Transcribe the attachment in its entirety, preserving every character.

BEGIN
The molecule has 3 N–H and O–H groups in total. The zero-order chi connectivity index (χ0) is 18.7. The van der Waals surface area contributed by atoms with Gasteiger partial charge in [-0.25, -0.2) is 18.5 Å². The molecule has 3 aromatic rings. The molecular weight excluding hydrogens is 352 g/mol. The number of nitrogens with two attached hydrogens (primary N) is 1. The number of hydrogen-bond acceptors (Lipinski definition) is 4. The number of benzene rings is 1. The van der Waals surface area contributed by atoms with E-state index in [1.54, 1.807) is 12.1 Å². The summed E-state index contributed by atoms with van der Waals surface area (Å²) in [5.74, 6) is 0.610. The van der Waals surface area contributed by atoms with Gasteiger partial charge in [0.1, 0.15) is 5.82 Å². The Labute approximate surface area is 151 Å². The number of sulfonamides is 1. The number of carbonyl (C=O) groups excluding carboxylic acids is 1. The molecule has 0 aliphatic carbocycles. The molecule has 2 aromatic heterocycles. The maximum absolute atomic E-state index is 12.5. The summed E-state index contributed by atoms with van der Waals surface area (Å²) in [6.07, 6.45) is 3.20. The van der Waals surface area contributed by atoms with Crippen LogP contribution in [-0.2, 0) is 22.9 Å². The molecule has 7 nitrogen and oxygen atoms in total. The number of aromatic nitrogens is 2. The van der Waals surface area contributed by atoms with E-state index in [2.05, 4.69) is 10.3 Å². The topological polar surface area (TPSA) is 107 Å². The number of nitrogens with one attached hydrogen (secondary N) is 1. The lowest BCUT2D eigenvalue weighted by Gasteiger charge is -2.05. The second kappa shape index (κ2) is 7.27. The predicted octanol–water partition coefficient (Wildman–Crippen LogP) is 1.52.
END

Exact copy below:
The molecule has 3 N–H and O–H groups in total. The zero-order chi connectivity index (χ0) is 18.7. The van der Waals surface area contributed by atoms with Gasteiger partial charge in [-0.25, -0.2) is 18.5 Å². The molecule has 3 aromatic rings. The molecular weight excluding hydrogens is 352 g/mol. The number of nitrogens with two attached hydrogens (primary N) is 1. The number of hydrogen-bond acceptors (Lipinski definition) is 4. The number of benzene rings is 1. The van der Waals surface area contributed by atoms with E-state index in [1.54, 1.807) is 12.1 Å². The summed E-state index contributed by atoms with van der Waals surface area (Å²) in [5.74, 6) is 0.610. The van der Waals surface area contributed by atoms with Gasteiger partial charge in [0.1, 0.15) is 5.82 Å². The Labute approximate surface area is 151 Å². The number of sulfonamides is 1. The number of carbonyl (C=O) groups excluding carboxylic acids is 1. The molecule has 0 aliphatic carbocycles. The molecule has 2 aromatic heterocycles. The maximum absolute atomic E-state index is 12.5. The summed E-state index contributed by atoms with van der Waals surface area (Å²) in [6.07, 6.45) is 3.20. The van der Waals surface area contributed by atoms with Crippen LogP contribution in [-0.2, 0) is 22.9 Å². The molecule has 7 nitrogen and oxygen atoms in total. The number of aromatic nitrogens is 2. The van der Waals surface area contributed by atoms with E-state index in [2.05, 4.69) is 10.3 Å². The topological polar surface area (TPSA) is 107 Å². The number of nitrogens with one attached hydrogen (secondary N) is 1. The lowest BCUT2D eigenvalue weighted by Gasteiger charge is -2.05. The second kappa shape index (κ2) is 7.27. The predicted octanol–water partition coefficient (Wildman–Crippen LogP) is 1.52.